We have published 280 books and over 1,000 writers in our online journal and other outlets. Our family of fine writers includes Kent Johnson, Bill Berkson, Anne Waldman, Clayton Eshleman, Lee Ann Brown, Tom Clark, Ray Federman, and Gloria Frym and many, many more.

I do think that I have succeeded in our aims. Through publishing hundreds of books and poems online we have been able to make a huge impact on the poetry world. We became very big very fast, and being a poetry press at our core our business reporting and communication needs to catch up to our zeal for making new books. I see our new problems as a real opportunity to grow our market but also to be able to give a brighter spotlight to shine on new, important unknown poets.

Anis: Are there past and existing innovative presses that particularly appeal to you as models for what BlazeVOX is trying to do?

Geoffrey: Jonathan Williams' Jargon Society
New Directions
Ugly Duckling Presse
Coffee House Press
Cuneiform Press
"C" Press and C: A Journal of Poetry

Anis: These are some of my favorite presses too. For example, Ugly Duckling consistently puts out amazing innovative work -- all without the contest model. I see no problem with small presses formalizing contributions from authors, as long as this doesn't become a moneymaking operation and selectivity is maintained. What is the line between a legitimate press collaborating with authors in terms of sharing production costs and the dreaded "vanity press" How do you maintain this line?

Geoffrey: I would say that there is a huge divide between what we do and what one considers a vanity press. A vanity press will publish any book, within reason, for a price and a full run of books that is purchased by the author. I do not believe that this model happens very much any more, as there are several online places for self-publishing that do great work for many fine writers. Many writers are finding great success by self-publishing their work directly on The world of publishing and what it means to be a writer is in a wild flux, and I for one find it to be an exciting time.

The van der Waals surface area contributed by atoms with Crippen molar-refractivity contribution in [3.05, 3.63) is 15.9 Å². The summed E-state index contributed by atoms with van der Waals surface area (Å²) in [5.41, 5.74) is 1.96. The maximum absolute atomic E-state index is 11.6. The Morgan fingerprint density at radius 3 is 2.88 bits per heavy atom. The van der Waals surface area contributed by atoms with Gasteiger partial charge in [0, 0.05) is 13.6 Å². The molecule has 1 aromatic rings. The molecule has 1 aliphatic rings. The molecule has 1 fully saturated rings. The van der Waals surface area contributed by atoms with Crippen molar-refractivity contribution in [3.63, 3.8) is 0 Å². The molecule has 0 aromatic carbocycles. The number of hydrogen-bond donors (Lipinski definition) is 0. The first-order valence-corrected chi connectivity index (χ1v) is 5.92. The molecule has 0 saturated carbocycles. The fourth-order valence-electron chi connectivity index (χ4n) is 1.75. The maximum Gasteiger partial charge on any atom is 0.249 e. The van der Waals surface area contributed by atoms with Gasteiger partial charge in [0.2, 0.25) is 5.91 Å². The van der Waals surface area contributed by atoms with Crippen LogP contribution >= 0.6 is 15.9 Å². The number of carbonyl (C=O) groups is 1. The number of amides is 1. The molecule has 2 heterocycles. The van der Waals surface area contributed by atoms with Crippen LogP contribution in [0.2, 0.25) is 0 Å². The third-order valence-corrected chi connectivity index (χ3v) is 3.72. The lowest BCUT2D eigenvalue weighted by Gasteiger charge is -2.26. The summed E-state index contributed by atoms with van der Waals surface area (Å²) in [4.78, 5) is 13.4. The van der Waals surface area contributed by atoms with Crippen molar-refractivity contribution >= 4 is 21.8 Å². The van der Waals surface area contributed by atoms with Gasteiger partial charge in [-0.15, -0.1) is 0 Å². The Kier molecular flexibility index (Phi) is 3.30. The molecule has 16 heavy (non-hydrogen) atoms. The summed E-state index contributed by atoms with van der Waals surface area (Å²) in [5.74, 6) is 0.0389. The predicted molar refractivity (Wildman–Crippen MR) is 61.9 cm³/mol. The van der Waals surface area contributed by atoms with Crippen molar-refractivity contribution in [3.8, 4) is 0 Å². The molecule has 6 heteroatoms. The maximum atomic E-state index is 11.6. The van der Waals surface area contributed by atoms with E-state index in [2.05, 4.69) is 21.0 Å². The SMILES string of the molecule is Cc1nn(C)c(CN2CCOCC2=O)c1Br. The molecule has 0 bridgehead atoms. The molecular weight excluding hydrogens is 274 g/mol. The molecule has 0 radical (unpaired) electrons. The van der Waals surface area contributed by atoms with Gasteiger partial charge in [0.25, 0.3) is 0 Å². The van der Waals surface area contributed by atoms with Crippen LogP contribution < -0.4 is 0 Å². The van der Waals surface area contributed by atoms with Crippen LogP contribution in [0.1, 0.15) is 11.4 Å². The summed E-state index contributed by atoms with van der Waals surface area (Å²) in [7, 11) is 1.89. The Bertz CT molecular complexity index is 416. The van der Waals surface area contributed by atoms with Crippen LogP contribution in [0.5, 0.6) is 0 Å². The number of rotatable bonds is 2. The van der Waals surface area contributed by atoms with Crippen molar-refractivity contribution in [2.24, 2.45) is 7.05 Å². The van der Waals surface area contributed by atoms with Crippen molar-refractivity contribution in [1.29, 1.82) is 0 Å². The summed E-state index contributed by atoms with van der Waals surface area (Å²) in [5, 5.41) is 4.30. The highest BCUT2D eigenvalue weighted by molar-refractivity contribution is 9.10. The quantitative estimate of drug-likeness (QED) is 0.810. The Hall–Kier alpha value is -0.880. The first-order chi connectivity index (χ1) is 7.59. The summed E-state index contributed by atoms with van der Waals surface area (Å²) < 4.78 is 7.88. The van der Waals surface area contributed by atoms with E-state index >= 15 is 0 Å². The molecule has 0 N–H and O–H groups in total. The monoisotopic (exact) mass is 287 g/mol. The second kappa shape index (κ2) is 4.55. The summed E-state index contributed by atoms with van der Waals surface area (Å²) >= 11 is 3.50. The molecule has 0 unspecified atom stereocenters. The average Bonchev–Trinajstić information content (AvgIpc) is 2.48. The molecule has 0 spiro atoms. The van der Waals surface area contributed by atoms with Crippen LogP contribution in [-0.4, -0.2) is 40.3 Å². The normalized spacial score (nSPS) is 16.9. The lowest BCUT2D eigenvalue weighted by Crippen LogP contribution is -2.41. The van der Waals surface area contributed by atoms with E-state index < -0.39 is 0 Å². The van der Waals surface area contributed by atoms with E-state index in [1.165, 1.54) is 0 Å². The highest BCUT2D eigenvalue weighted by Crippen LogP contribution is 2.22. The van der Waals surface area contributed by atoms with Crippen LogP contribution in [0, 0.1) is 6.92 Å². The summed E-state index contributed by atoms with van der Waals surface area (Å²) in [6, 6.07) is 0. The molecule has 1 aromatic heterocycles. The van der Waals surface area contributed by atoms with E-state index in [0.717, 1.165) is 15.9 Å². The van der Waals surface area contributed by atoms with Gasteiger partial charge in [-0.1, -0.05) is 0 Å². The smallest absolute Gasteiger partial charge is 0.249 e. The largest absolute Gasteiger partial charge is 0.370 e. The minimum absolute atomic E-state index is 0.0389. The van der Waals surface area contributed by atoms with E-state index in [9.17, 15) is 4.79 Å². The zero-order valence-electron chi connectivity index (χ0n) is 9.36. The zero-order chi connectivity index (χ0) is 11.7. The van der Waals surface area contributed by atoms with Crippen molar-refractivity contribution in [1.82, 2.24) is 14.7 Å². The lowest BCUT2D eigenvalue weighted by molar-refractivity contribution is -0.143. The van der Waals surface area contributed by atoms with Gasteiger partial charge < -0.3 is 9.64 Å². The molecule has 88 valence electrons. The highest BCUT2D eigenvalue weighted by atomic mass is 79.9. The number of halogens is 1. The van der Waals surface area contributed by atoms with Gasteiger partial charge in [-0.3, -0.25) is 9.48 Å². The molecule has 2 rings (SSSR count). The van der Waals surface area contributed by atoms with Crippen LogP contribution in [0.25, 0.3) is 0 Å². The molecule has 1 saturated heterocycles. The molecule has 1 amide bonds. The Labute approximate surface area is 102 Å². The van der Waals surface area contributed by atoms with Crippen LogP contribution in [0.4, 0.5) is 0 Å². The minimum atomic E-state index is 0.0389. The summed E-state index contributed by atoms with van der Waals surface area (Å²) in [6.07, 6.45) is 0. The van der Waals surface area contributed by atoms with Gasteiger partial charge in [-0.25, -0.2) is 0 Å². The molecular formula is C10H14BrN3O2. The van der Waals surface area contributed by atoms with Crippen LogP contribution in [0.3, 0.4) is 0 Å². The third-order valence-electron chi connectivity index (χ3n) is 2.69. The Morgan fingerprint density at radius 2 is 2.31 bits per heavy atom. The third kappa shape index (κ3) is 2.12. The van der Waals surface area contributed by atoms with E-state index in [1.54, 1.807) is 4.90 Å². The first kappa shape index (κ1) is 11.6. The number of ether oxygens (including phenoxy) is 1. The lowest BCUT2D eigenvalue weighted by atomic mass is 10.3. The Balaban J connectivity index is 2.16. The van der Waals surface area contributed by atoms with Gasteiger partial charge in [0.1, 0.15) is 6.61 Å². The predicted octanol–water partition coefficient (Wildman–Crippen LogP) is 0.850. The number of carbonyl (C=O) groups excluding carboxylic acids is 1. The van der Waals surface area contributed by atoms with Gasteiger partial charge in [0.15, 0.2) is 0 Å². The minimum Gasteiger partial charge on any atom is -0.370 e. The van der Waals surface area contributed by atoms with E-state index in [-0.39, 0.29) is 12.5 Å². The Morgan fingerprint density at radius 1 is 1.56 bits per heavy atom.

As I said in our statement, there is a real selection process where we choose books to publish based on many criteria. We receive so many great manuscripts and we have a large percentage of the resources necessary to publish more titles. With the dearth of actual funding available to small presses and with the costs to produce the necessary paperwork that granting agencies require, I found it more effective and streamlined to just focus on the production of books that need to be published.

I would like to make it known that in our offer to publish books with a co-operative donation, if the author did not want to participate in this we also made an offer to publish their work as an ebook in Kindle and EPUB and PDF format and have it available on and iBooks. And if that was still not acceptable, we could wait until our financial outlook was stable and we would then publish their book without a donation. I think that this is a fair arrangement, as do many writers. I think that this is a very successful program and we were able to promote good writers.

I have a vision of poetry as an umbrella that many things can fit under. Only one style of writing is not a good way to run a press. There are a lot of fine writers at every stage of their career, so, as in life, we all find points of commonality and reveal it in many shades of expression. Also, one needs to be willing to sit in a chair for a long period of time and read with an open mind.

Anis: How many books do you publish per year? What is the logic for the number you do publish?

Geoffrey: We publish about 40 to 50 books a year. There is no real logic behind this number except for the amount of interesting projects becoming available. I really enjoy working with texts and being able to design a book, work with a diverse group of poets, and to simply be relevant.

Anis: Let's talk about the NEA decision. Do you think you're being unfairly punished, and why is this the case? If retribution is the aim, there seems to be plenty of large-scale corruption in small press poetry publication to go after: contests where the odds for the eventual winner are unfairly stacked, or more rampant forms of corruption the NEA could pursue were it so inclined. What have you done that's so offensive to establishment tastes? Are they trying to make an example of you, and why?